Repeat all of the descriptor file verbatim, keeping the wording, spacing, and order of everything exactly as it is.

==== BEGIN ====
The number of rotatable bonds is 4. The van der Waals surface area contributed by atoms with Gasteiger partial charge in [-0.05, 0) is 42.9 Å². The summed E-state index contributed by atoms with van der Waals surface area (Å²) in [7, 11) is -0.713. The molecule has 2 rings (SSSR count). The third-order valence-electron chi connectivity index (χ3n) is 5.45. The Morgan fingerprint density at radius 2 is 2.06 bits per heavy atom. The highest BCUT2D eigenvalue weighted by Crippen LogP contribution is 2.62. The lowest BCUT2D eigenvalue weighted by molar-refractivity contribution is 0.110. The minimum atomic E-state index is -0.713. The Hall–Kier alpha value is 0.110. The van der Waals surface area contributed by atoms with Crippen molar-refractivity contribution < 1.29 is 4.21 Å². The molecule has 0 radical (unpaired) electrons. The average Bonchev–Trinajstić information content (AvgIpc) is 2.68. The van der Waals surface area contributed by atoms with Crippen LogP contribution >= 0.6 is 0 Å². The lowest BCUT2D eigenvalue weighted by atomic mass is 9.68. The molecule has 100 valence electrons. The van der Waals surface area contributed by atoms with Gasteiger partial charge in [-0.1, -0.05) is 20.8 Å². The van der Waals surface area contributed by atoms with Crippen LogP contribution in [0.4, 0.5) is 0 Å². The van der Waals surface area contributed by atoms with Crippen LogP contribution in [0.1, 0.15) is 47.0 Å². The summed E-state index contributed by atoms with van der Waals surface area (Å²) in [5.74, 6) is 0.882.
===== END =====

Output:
The number of rotatable bonds is 4. The van der Waals surface area contributed by atoms with Gasteiger partial charge in [-0.05, 0) is 42.9 Å². The summed E-state index contributed by atoms with van der Waals surface area (Å²) in [7, 11) is -0.713. The molecule has 2 rings (SSSR count). The third-order valence-electron chi connectivity index (χ3n) is 5.45. The Morgan fingerprint density at radius 2 is 2.06 bits per heavy atom. The highest BCUT2D eigenvalue weighted by Crippen LogP contribution is 2.62. The lowest BCUT2D eigenvalue weighted by molar-refractivity contribution is 0.110. The minimum atomic E-state index is -0.713. The Hall–Kier alpha value is 0.110. The van der Waals surface area contributed by atoms with Crippen molar-refractivity contribution < 1.29 is 4.21 Å². The molecule has 0 radical (unpaired) electrons. The average Bonchev–Trinajstić information content (AvgIpc) is 2.68. The van der Waals surface area contributed by atoms with Crippen LogP contribution >= 0.6 is 0 Å². The lowest BCUT2D eigenvalue weighted by atomic mass is 9.68. The molecule has 100 valence electrons. The van der Waals surface area contributed by atoms with Gasteiger partial charge in [-0.1, -0.05) is 20.8 Å². The van der Waals surface area contributed by atoms with Crippen LogP contribution in [0.4, 0.5) is 0 Å². The van der Waals surface area contributed by atoms with Crippen LogP contribution in [0.1, 0.15) is 47.0 Å². The summed E-state index contributed by atoms with van der Waals surface area (Å²) in [5.74, 6) is 0.882.